Mark these solar eclipse dates on your calendar so you don't miss any of this century's spectacles!
See the Total Solar Eclipse with the Almanac!
The Old Farmer’s Almanac is going on a Solar Eclipse Cruise in the Hawaiian Islands in 2016!
With Almanac astronomer Bob Berman as your guide, you’ll chase the solar eclipse—and also visit three beautiful Hawaiian islands!
What is a Total Solar Eclipse?
A total eclipse of the Sun occurs when the Moon passes directly in front of the Sun, blocking out its light. Although the entire eclipse can last a couple of hours, its spectacular total phase lasts only a few minutes.
The chances of observing a total solar eclipse from your backyard are very rare; Totality exists only along a narrow path on Earth’s surface.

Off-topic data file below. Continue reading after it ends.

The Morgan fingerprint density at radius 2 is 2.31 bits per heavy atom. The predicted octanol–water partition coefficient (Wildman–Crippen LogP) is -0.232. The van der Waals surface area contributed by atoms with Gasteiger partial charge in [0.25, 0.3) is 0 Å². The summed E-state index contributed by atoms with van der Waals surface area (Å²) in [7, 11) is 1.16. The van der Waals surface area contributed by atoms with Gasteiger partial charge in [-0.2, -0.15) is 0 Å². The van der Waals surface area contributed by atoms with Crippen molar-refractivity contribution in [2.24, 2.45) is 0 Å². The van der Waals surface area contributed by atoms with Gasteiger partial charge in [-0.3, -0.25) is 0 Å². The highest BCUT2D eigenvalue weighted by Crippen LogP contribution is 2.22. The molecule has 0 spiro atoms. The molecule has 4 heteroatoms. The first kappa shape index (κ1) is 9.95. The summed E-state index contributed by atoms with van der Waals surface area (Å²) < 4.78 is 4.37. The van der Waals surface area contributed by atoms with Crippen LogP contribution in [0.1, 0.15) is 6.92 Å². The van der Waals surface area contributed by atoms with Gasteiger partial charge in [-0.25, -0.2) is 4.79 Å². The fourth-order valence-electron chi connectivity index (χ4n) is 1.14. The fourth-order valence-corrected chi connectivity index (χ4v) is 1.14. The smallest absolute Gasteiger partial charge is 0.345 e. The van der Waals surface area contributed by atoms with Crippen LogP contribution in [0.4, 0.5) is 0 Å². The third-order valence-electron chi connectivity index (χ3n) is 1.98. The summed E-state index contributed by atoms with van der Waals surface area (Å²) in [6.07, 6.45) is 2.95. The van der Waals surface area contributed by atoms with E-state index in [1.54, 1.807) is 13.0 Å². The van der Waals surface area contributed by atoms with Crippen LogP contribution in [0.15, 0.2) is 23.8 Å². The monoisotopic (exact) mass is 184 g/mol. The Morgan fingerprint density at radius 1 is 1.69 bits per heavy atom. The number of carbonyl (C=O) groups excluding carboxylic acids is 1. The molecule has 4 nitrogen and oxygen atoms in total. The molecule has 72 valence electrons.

At any one spot on Earth, a total eclipse occurs only once every 385 years, on average!
Here are total solar eclipses visible from North America:
Total Eclipse Dates
- August 21, 2017. Makes a 185-mile-wide shadow across the continental United States from west to east.
- April 8, 2024. Visible in Canada's Maritime provinces.
- August 23, 2044. Begins at sunrise on the Montana border and move through the Canadian Prairie provinces toward the North Pole.
- August 12, 2045. The longest total phase in U.S. history—6 minutes, crossing from west to east!
- May 11, 2078 and May 1, 2079. These two solar eclipses will both be visible in the United States. In Canada, the second one will be visible only in the Maritime provinces.
- September 14, 2099. Visible in the north-central and mid-Atlantic states, and southwestern Canada.
See a map showing the paths of totality of upcoming solar eclipses at exploratorium.edu.
Tip: Never stare at the Sun without proper eye protection! You could cause permanent harm to your eyes.
Have you ever seen a solar eclipse? If so, please share below!